With a unique culture and language, Hawaii became the 50th state of the United States on August 21, 1959. It is located in the North Pacific Ocean, 2,300 miles (3,700 km) from the mainland, at 21°18′41″N 157°47′47″W / 21.31139°N 157.79639°W.
The Hawaiian Archipelago comprises eight islands and atolls extending across a distance of 1,500 miles (2,400 km). Of these, eight are considered "main islands" and are located at the southeastern end of the archipelago. These islands are: from (northwest to southeast) Niʻihau, Kauaʻi, Oʻahu, Molokaʻi, Lānaʻi, Kahoʻolawe, Maui, and Hawaiʻi. The latter is by far the largest, called the "Big Island" or "Big Isle". In the 19th Century, they were known as the Sandwich Islands.
Kīlauea Lighthouse is located in Kīlauea on the island of Kauaʻi, Hawaiʻi in the Kīlauea Point National Wildlife Refuge.
Kīlauea Point, a narrow, lava peninsula protruding from the northern shore of Kauaʻi, was purchased from the Kīlauea Sugar Plantation Company in 1909 "for the consideration of one dollar". Before construction could begin, a method for delivering supplies to the point had to be developed. Due to the lack of good roads in the area, the decision was made to bring the materials in by sea.
The lighthouse tender Kukui would anchor offshore and then dispatch small boats laden with supplies to a cove near the point. Since there was no beach, the boats would anchor to cleats cemented into the lava rocks at the point. A boom derrick, constructed on a ledge ninety feet above the water, would pluck the supplies from the boats and place them on a loading platform 110 feet above the water. For the full article, click here.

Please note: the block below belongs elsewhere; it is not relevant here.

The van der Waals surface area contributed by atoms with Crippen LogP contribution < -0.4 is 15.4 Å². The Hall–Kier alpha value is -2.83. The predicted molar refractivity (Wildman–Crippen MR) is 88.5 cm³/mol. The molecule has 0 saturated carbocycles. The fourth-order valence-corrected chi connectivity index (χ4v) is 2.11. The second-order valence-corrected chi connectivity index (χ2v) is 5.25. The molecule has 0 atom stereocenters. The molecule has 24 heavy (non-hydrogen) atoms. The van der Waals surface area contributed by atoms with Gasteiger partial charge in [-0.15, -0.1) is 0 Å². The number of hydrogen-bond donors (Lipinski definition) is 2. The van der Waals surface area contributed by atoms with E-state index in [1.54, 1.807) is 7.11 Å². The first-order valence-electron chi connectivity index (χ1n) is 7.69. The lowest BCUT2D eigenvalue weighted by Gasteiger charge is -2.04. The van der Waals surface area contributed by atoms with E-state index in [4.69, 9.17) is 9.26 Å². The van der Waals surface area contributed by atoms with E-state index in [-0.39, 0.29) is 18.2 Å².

- ...that Kīlauea volcano is the world's most active volcano?
- ...that the Big Island is Hawaiʻi's largest at 4,038 square miles? It is twice the size of all other Hawaiian Islands combined.
This section is here to highlight some of the most common words of the Hawaiian Language, ʻŌlelo, that are used in everyday conversation amongst locals.
Love, hello, goodbye
Some common uses:
Aloha kakahiaka, Good morning; Aloha ahiahi, Good evening; Aloha Akua, Love of God
"In what other land save this one is the commonest form of greeting not 'Good day,' nor 'How d'ye do', but 'Love'? That greeting is 'Aloha': love, I love you, my love to you... It is a positive affirmation of the warmth of one's own heart-giving." — Jack London
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